Readers Debate Election Fraud Allegations

Readers weigh in on last week's Executive Tech column reporting that a group of computer scientists has concluded there must have been vote tampering in one or more U.S. states in the 2004 presidential election.
I wrote in this space last week that, an election-reform group, had issued a report signed by several Ph.D.s claiming there must have been vote tampering in one or more U.S. states in the 2004 presidential election.

The analysts, most of whom are professors of computer science or mathematics at such institutions as the University of Notre Dame and Southern Methodist University, made their claim after finding that exit polls, which are usually reliable, had diverged 5.5 percentage points from official vote tallies. (This disrepancy was larger than was found in one of two Ukrainian exit polls, which played key roles in overturning the December 2004 election in that nation.) Statistically significant variations between the U.S. exit polls and official results were concentrated in five states, four of which were "battlegrounds," such as Ohio, Pennsylvania, and Florida.

I said in my previous column that the topic of election tampering was so sensitive that I'd print responses this week from at least one Republican, one Democrat, and one Independent. It turns out that my readers didn't, by and large, tell me their party affiliations -- but they had a lot to say, nonetheless. I'm publishing the most insightful comments below.

In Defense Of The Official Tallies

Steve Weeks is an attorney in Ohio, one of the most hotly contested states in the 2004 election. Weeks argues that the exit polls and the official tallies were far apart because Bush voters felt social pressure to say they were Kerry voters. This possibility is distinct from the one I described last week that was offered in a study of the discrepancies by the National Election Pool (NEP) exit pollsters themselves. They theorize that Bush voters were less likely than Kerry voters to participate in exit polls at all (a premise that was then statistically disproved by the Ph.D. group).

"You should be old enough to remember GIGO [garbage in, garbage out]," Weeks writes. "The fanciest statistical analysis ever done is meaningless if it is based on false premises.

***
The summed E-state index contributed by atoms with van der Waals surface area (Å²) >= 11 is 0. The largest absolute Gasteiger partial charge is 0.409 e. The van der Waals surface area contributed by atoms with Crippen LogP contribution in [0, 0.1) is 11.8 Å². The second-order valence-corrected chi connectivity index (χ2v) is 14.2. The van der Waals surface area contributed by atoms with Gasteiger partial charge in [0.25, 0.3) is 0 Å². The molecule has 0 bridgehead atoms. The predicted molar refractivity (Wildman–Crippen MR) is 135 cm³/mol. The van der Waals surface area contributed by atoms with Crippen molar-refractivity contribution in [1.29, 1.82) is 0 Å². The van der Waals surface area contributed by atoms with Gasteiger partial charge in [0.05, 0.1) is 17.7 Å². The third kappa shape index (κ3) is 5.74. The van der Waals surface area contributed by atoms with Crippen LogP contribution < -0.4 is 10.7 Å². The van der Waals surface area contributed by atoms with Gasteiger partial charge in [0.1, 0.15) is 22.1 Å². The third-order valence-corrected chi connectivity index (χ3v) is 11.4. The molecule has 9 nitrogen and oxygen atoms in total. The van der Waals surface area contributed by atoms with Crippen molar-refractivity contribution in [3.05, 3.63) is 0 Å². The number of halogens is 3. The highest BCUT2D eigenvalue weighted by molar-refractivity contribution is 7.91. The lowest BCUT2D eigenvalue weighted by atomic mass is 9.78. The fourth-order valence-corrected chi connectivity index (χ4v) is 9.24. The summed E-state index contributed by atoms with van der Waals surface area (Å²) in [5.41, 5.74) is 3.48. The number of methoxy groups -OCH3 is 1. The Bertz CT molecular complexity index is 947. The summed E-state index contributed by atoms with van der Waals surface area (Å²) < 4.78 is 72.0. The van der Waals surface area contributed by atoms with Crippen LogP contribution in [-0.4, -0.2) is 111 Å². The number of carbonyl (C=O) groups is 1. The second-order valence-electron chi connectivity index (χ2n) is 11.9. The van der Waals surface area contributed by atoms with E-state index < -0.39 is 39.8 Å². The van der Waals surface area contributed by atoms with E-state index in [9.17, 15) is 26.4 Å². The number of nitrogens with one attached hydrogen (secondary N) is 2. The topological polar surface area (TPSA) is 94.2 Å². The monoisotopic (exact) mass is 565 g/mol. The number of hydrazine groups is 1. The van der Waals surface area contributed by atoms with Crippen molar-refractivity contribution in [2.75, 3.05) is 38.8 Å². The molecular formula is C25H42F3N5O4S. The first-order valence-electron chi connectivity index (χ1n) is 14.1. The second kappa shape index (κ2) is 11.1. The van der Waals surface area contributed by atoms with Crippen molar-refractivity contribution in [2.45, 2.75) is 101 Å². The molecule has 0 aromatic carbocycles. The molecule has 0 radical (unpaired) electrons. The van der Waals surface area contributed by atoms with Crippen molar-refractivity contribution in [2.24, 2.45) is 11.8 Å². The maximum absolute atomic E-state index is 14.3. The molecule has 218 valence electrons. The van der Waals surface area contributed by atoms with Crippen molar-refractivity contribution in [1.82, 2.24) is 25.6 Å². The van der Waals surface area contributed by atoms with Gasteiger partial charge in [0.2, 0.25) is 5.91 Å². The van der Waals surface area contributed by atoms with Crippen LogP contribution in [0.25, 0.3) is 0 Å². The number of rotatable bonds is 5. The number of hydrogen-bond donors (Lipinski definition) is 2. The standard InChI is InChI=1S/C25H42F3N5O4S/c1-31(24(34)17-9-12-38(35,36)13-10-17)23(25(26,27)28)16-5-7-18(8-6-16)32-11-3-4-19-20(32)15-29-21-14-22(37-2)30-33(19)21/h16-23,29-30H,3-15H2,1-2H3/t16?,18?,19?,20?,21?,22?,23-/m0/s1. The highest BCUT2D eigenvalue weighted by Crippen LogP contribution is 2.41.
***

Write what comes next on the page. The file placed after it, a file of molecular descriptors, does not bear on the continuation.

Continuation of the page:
"The fundamental premise of any poll is that the respondents are telling the truth about the candidate they prefer (or that falsehood rates are substantially the same for all candidates). In 2004, that was manifestly not the case. Bush was vilified far beyond anything that I have seen in a Presidential campaign in my lifetime (I am 55); even when Johnson toasted Goldwater with the A-bomb ad in 1964, the personal attacks did not approach those seen this year.

"As a result, it became unacceptable in politically-correct society for ANYONE to support Bush. When cornered by exit pollsters, a few percent of Bush voters were too embarrassed to admit it. The pre-election polls were incorrectly biased in favor of Kerry for the same reason."

I'm primarily interested in using computer technology to prevent future voting problems, not to overturn any previous election. I wholeheartedly agree that Weeks' theory is worth testing.

A variation in the exit poll at a particular precinct from the final, official tally is called Within Precinct Error (WPE). The USCountVotes group summarizes this theory by citing NEP's own study, saying, "the required shift toward Kerry in the exit polls must have been 6.5%. They [NEP] note that this number is greater than any WPE from past presidential elections going back more than 20 years, to a time when polling science was less sophisticated and less reliable than at present. They also note that this 6.5% WPE stands out in comparison to an average 1.9% WPE from 2004 state primaries exit polls."

The Ph.D.s behind the latest analysis have called on NEP to release the raw, precinct-level data that were used to calculate the 2004 exit poll figures. As of this date, the raw data that would allow testing of the WPE theory have not been made available.